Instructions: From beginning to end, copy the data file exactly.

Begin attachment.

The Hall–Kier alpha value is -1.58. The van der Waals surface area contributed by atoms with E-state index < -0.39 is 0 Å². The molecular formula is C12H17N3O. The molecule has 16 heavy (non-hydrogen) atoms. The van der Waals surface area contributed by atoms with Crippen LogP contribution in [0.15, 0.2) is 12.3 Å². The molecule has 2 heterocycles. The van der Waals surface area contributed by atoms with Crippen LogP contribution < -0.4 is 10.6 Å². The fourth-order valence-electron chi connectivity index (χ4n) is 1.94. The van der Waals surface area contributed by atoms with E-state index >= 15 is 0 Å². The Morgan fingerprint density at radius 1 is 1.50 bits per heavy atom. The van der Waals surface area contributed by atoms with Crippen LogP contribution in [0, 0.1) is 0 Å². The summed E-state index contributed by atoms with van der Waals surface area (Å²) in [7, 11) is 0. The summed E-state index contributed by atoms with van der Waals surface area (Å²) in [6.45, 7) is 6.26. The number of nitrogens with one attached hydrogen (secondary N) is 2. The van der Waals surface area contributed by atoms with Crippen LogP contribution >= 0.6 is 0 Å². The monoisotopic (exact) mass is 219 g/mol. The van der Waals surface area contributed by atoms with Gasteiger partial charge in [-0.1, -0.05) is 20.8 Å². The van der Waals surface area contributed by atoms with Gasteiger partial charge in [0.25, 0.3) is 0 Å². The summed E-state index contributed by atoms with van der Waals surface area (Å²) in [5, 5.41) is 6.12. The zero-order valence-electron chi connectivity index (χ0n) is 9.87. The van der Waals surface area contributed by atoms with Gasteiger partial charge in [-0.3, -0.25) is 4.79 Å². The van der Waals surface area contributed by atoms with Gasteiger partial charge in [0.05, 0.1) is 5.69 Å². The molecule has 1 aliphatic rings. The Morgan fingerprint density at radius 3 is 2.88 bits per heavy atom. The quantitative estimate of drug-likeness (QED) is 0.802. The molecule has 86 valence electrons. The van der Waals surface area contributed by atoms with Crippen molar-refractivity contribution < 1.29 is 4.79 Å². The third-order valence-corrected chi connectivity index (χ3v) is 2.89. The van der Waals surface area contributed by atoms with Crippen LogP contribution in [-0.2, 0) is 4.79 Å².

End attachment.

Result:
The Hall–Kier alpha value is -1.58. The van der Waals surface area contributed by atoms with E-state index < -0.39 is 0 Å². The molecular formula is C12H17N3O. The molecule has 16 heavy (non-hydrogen) atoms. The van der Waals surface area contributed by atoms with Crippen LogP contribution in [0.15, 0.2) is 12.3 Å². The molecule has 2 heterocycles. The van der Waals surface area contributed by atoms with Crippen LogP contribution < -0.4 is 10.6 Å². The fourth-order valence-electron chi connectivity index (χ4n) is 1.94. The van der Waals surface area contributed by atoms with E-state index >= 15 is 0 Å². The Morgan fingerprint density at radius 1 is 1.50 bits per heavy atom. The van der Waals surface area contributed by atoms with Crippen LogP contribution in [0, 0.1) is 0 Å². The summed E-state index contributed by atoms with van der Waals surface area (Å²) in [7, 11) is 0. The summed E-state index contributed by atoms with van der Waals surface area (Å²) in [6.45, 7) is 6.26. The number of nitrogens with one attached hydrogen (secondary N) is 2. The van der Waals surface area contributed by atoms with Crippen LogP contribution >= 0.6 is 0 Å². The monoisotopic (exact) mass is 219 g/mol. The van der Waals surface area contributed by atoms with Gasteiger partial charge in [-0.1, -0.05) is 20.8 Å². The van der Waals surface area contributed by atoms with Gasteiger partial charge in [0.25, 0.3) is 0 Å². The summed E-state index contributed by atoms with van der Waals surface area (Å²) in [5, 5.41) is 6.12. The zero-order valence-electron chi connectivity index (χ0n) is 9.87. The van der Waals surface area contributed by atoms with Gasteiger partial charge in [-0.3, -0.25) is 4.79 Å². The van der Waals surface area contributed by atoms with Gasteiger partial charge in [0.05, 0.1) is 5.69 Å². The molecule has 1 aliphatic rings. The Morgan fingerprint density at radius 3 is 2.88 bits per heavy atom. The quantitative estimate of drug-likeness (QED) is 0.802. The molecule has 86 valence electrons. The van der Waals surface area contributed by atoms with Crippen molar-refractivity contribution < 1.29 is 4.79 Å². The third-order valence-corrected chi connectivity index (χ3v) is 2.89. The van der Waals surface area contributed by atoms with Crippen LogP contribution in [-0.2, 0) is 4.79 Å².